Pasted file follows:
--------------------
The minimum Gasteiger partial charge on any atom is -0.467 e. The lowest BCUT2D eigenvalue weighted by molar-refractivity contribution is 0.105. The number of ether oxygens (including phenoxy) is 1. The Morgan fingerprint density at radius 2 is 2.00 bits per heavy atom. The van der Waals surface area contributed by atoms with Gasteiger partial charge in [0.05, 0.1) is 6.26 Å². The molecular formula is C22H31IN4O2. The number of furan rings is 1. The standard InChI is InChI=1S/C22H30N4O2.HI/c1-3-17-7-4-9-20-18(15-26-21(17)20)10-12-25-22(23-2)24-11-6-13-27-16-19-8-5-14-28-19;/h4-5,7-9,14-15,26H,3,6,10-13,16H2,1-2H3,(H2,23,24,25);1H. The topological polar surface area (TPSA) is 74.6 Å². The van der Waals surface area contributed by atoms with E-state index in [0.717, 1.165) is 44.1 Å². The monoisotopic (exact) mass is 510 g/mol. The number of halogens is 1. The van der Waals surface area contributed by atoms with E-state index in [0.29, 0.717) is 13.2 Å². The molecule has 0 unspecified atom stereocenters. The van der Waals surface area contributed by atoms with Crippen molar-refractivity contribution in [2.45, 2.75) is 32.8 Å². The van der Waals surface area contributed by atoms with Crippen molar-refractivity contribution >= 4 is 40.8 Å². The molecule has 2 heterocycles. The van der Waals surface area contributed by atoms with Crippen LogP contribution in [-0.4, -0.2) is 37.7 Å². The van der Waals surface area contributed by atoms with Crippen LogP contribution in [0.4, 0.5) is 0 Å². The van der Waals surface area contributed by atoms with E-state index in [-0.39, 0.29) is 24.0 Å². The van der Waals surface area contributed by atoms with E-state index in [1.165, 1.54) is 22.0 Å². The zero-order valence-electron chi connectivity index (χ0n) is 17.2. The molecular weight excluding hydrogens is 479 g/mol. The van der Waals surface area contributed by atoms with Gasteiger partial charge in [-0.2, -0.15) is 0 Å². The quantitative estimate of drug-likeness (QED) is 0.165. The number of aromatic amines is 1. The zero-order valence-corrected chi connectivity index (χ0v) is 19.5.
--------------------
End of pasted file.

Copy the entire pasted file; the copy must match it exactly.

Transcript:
The minimum Gasteiger partial charge on any atom is -0.467 e. The lowest BCUT2D eigenvalue weighted by molar-refractivity contribution is 0.105. The number of ether oxygens (including phenoxy) is 1. The Morgan fingerprint density at radius 2 is 2.00 bits per heavy atom. The van der Waals surface area contributed by atoms with Gasteiger partial charge in [0.05, 0.1) is 6.26 Å². The molecular formula is C22H31IN4O2. The number of furan rings is 1. The standard InChI is InChI=1S/C22H30N4O2.HI/c1-3-17-7-4-9-20-18(15-26-21(17)20)10-12-25-22(23-2)24-11-6-13-27-16-19-8-5-14-28-19;/h4-5,7-9,14-15,26H,3,6,10-13,16H2,1-2H3,(H2,23,24,25);1H. The topological polar surface area (TPSA) is 74.6 Å². The van der Waals surface area contributed by atoms with E-state index in [0.717, 1.165) is 44.1 Å². The monoisotopic (exact) mass is 510 g/mol. The number of halogens is 1. The van der Waals surface area contributed by atoms with E-state index in [0.29, 0.717) is 13.2 Å². The molecule has 0 unspecified atom stereocenters. The van der Waals surface area contributed by atoms with Crippen molar-refractivity contribution in [2.45, 2.75) is 32.8 Å². The van der Waals surface area contributed by atoms with Crippen molar-refractivity contribution >= 4 is 40.8 Å². The molecule has 2 heterocycles. The van der Waals surface area contributed by atoms with Crippen LogP contribution in [-0.4, -0.2) is 37.7 Å². The van der Waals surface area contributed by atoms with Crippen LogP contribution in [0.4, 0.5) is 0 Å². The van der Waals surface area contributed by atoms with E-state index in [-0.39, 0.29) is 24.0 Å². The van der Waals surface area contributed by atoms with E-state index in [1.165, 1.54) is 22.0 Å². The zero-order valence-electron chi connectivity index (χ0n) is 17.2. The molecular weight excluding hydrogens is 479 g/mol. The van der Waals surface area contributed by atoms with Gasteiger partial charge in [-0.2, -0.15) is 0 Å². The quantitative estimate of drug-likeness (QED) is 0.165. The number of aromatic amines is 1. The zero-order valence-corrected chi connectivity index (χ0v) is 19.5.